The present invention addresses the drawbacks noted above while at the same time provides for a low cost solution. The arrangement of the present invention offer the advantages of both types of approaches discussed above, i.e., low spring load and fast printing speed.

In a feature of the present invention, a small diameter roller is positioned to contact the media. The small diameter roller has a width that generally matches the width of the media. A block-like member or a larger diameter roller is mounted relative to the small diameter roller in a manner in which a force applied to the block-like member or the large diameter roller is transferred to the small diameter roller in contact with the media to be developed. This force is thereby converted to a pressure applied to the media via the small diameter roller that is sufficient to crush selected microcapsules. The advantage of the small diameter roller in combination with the block-like member or large diameter roller is that the small diameter roller can provide a desired maximum pressure to the media with a minimum force from the block-like member or the large diameter roller; and the block-like member or large diameter roller is effective to reduce or eliminate a lateral deflection of the small diameter roller during the pressure application process.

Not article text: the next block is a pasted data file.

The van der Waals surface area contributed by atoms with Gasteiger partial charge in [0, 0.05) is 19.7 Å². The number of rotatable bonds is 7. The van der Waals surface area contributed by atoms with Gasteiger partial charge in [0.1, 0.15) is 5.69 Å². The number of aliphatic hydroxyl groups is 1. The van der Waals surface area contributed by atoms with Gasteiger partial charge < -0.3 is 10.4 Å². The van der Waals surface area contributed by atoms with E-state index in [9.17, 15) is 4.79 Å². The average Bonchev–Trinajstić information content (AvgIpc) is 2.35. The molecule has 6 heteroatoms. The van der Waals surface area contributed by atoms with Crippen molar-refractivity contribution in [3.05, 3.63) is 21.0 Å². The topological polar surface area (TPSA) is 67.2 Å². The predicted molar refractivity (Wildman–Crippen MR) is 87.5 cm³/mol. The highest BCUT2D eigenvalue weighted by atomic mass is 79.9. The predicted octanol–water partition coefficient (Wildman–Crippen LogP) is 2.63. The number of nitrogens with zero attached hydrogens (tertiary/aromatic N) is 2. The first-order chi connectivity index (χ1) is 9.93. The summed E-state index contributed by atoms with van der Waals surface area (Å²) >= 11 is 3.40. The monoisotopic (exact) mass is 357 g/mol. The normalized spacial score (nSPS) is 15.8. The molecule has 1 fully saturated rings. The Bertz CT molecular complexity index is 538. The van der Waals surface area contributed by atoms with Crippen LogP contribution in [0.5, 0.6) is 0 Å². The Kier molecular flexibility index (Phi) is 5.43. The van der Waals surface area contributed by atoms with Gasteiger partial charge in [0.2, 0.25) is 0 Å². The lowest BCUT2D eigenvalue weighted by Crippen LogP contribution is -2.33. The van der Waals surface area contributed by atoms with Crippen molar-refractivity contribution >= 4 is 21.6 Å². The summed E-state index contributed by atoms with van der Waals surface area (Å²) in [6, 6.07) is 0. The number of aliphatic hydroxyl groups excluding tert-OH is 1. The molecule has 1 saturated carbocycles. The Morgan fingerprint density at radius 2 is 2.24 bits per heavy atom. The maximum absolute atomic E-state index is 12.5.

Therefore, the present invention offers the advantages of both point processing and line processing printers. It uses line processing so that the printing speed is fast and incorporates a roller with a small diameter so that a relatively low load is needed to provide the high pressure required for processing. In addition, large area line processing is possible (as with the large roller processor) without the need for high spring loading to minimize deflection under load, high motor torque or other high cost issues common to large roller processing devices.

The present invention therefore relates to a pressure development apparatus which comprises a pressure roller having a roller width which is at least approximately equal to a media width of media to be developed, with the pressure roller being adapted to apply a pressure onto a surface of media to be developed; and at least one block-like member mounted on top of the pressure roller, with the block-like member having at least one curved section adjacent to an outer circumference of the pressure roller that matches a curvature of said pressure roller and partially surrounds the outer circumference of the pressure roller.

The present invention further relates to a pressure development method that comprises the steps of exposing a photosensitive medium comprising a plurality of microcapsules that encapsulate imaging material to form a latent image; passing the photosensitive medium between a nip portion defined by at least one pressure roller and a backing member; and developing the photosensitive medium by applying pressure on a surface of the photosensitive medium by applying a force onto a block-like member located above the pressure roller that is transferred to the pressure roller, with the pressure being sufficient to rupture selected microcapsules to release imaging material, and the block-like member having at least one curved portion that matches a curvature of the at least one pressure roller and partially surrounds the at least one pressure roller.